Comments: 451 • Responses: 18 • Date: 2017-11-14 14:10:12 UTCsource
drunkpublisher323 karma2017-11-14 14:13:27 UTC
What myth about the KKK do you wish people would stop spreading?
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fharcourt837 karma2017-11-14 14:57:28 UTC
That it was somehow a deviation from American norms. That we can blame lynchings solely on groups like the Klan and not on the wide cross-section of white society that participated in and/or endorsed racial violence.
LazyFigure132 karma2017-11-14 15:00:27 UTC
At what point in history did they become at odds with American society? Is that when they started wearing hoods or did the hoods not have anything to do with hiding their identity?
fharcourt239 karma2017-11-14 15:10:56 UTC
The masks grow out of the theatricality of the Reconstruction-era Klan tactics to sow terror. Klans are criticized in the 1920s for wearing masks - either as cowards for not being willing to show their face, or for creating cover for criminals to act under cover of Klan activity. But in many regions, Klansmen and women paraded without masks.
As to when they became "at odds" with society - it depends on how we're defining society. Arguably when Ulysses S. Grant enforces the Ku Klux Klan Acts in the early 1870s. But then the myth of Reconstruction is created, and the Klan's controversy is sanitized, allowing for a resurgence after World War I.
BGummyBear246 karma2017-11-14 14:49:27 UTC
Where did the ranks/titles in the KKK originally come from? For example, when and why did the head of the KKK get called the "Grand Wizard"?
fharcourt324 karma2017-11-14 15:06:33 UTC
They grow out of the theatricality of Reconstruction-era Klans, and are of a piece with the ghostly or demonic masks the nightriders wore. They were codified by the founder of the second Klan in 1915, William Joseph Simmons, in his handbook for the Klan, the "Kloran."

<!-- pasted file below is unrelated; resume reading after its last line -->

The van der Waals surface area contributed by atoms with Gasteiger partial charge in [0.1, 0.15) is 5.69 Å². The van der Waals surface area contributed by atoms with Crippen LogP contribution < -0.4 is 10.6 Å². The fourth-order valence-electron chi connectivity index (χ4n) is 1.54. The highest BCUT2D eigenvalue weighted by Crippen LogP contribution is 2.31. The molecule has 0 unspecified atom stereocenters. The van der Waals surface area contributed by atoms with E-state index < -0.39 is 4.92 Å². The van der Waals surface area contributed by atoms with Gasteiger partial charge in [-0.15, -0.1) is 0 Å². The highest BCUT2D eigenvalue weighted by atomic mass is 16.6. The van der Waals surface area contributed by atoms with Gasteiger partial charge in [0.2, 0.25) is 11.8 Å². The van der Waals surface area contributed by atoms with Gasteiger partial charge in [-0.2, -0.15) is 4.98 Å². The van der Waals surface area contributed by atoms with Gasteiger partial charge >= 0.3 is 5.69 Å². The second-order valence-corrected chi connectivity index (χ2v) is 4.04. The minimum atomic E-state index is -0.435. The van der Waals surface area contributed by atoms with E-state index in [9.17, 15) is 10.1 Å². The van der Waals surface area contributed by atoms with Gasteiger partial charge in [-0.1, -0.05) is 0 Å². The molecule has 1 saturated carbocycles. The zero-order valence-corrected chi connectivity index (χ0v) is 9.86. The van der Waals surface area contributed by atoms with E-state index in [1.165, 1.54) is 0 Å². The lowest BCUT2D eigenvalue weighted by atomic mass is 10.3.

Rhoam245 karma2017-11-14 16:25:21 UTC
Was it actually called the Kloran?
fharcourt263 karma2017-11-14 16:31:23 UTC
the_schmeez134 karma2017-11-14 15:21:39 UTC
1 serious question and 2 candid ones:
The town that I live in gets a lot of flack because a "Grand Dragon" lived here from the time that he retired until he died. People still associate us with him and call us racist for it. What can we do to reduce the stigma left?
What hobbies do you have when not doing your research and lectures?
Favorite type of pizza including crust choice?
fharcourt241 karma2017-11-14 15:29:10 UTC
There's a lot of great racial healing/transformation projects at work right now that are making great strides with these kinds of issues. Take a look at the Kellogg Foundation's program, for example - https://www.wkkf.org/what-we-do/racial-equity/truth-racial-healing-transformation
Time exists outside of research, teaching, and sleep?
Good quality margherita, thin and crispy crust.
Nooraana126 karma2017-11-14 14:16:58 UTC
How were members of the KKK socially? Did they seem like normal people or were they known to be avoided?
fharcourt265 karma2017-11-14 14:58:47 UTC
Depends on where in the country, and when. If you're in Indiana in 1924, then Klan meetings are openly advertised in the newspaper and everyone* is welcome to attend.
100FootWallOfFog63 karma2017-11-14 15:51:05 UTC
Were Catholics not accepted by the klan?
fharcourt159 karma2017-11-14 15:53:18 UTC
In the Reconstruction period, and by the 1940s, yes - in fact, there was a Catholic head of the Klan. In the 1920s, Catholics were seen by the Klan as owing their primary allegiance to the Pope and not to America, and therefore "un-American." This was an idea heavily intertwined with nativism targeting large numbers of new Catholic immigrants from southern Europe.
OrionPax_103 karma2017-11-14 15:23:12 UTC
Were any well-known people or people in positions of power ever outed as members of the KKK?
fharcourt173 karma2017-11-14 15:33:28 UTC
Yes, many. In Colorado alone, for example, the governor was a Klansman and the mayor of Denver was a Klansman. My current project revolves around understanding just how much influence the Klan exerted over members of the US Congress in the 1920s - some of whom were members, others who were simply open to Klan lobbying.
madmaxpower9102 karma2017-11-14 15:29:27 UTC
should we take down the Confederate statues? How bout statues of anyone who owned slaves are participated in KKK activities?